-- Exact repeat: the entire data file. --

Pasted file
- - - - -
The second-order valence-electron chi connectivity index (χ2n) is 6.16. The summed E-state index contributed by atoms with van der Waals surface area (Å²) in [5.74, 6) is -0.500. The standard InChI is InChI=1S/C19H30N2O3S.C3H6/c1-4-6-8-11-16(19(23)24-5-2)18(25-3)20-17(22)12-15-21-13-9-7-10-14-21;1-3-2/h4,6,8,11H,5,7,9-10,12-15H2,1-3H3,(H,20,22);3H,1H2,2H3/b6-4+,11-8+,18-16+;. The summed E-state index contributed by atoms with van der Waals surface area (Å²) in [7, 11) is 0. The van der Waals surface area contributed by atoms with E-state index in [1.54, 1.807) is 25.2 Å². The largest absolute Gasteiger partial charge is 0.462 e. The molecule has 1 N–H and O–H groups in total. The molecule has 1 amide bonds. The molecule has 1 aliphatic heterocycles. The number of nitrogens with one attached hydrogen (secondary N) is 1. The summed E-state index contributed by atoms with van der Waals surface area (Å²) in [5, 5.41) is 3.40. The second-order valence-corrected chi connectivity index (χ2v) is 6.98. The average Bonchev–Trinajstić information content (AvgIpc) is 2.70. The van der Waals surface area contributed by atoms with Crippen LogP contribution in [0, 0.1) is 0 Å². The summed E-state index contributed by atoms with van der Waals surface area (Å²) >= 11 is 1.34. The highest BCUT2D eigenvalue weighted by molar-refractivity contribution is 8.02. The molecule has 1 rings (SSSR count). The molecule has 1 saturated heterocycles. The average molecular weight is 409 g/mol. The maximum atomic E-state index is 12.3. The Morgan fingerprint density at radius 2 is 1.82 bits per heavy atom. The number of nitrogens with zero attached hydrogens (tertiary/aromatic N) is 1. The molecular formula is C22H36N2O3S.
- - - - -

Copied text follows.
The second-order valence-electron chi connectivity index (χ2n) is 6.16. The summed E-state index contributed by atoms with van der Waals surface area (Å²) in [5.74, 6) is -0.500. The standard InChI is InChI=1S/C19H30N2O3S.C3H6/c1-4-6-8-11-16(19(23)24-5-2)18(25-3)20-17(22)12-15-21-13-9-7-10-14-21;1-3-2/h4,6,8,11H,5,7,9-10,12-15H2,1-3H3,(H,20,22);3H,1H2,2H3/b6-4+,11-8+,18-16+;. The summed E-state index contributed by atoms with van der Waals surface area (Å²) in [7, 11) is 0. The van der Waals surface area contributed by atoms with E-state index in [1.54, 1.807) is 25.2 Å². The largest absolute Gasteiger partial charge is 0.462 e. The molecule has 1 N–H and O–H groups in total. The molecule has 1 amide bonds. The molecule has 1 aliphatic heterocycles. The number of nitrogens with one attached hydrogen (secondary N) is 1. The summed E-state index contributed by atoms with van der Waals surface area (Å²) in [5, 5.41) is 3.40. The second-order valence-corrected chi connectivity index (χ2v) is 6.98. The average Bonchev–Trinajstić information content (AvgIpc) is 2.70. The van der Waals surface area contributed by atoms with Crippen LogP contribution in [0, 0.1) is 0 Å². The summed E-state index contributed by atoms with van der Waals surface area (Å²) >= 11 is 1.34. The highest BCUT2D eigenvalue weighted by molar-refractivity contribution is 8.02. The molecule has 1 rings (SSSR count). The molecule has 1 saturated heterocycles. The average molecular weight is 409 g/mol. The maximum atomic E-state index is 12.3. The Morgan fingerprint density at radius 2 is 1.82 bits per heavy atom. The number of nitrogens with zero attached hydrogens (tertiary/aromatic N) is 1. The molecular formula is C22H36N2O3S.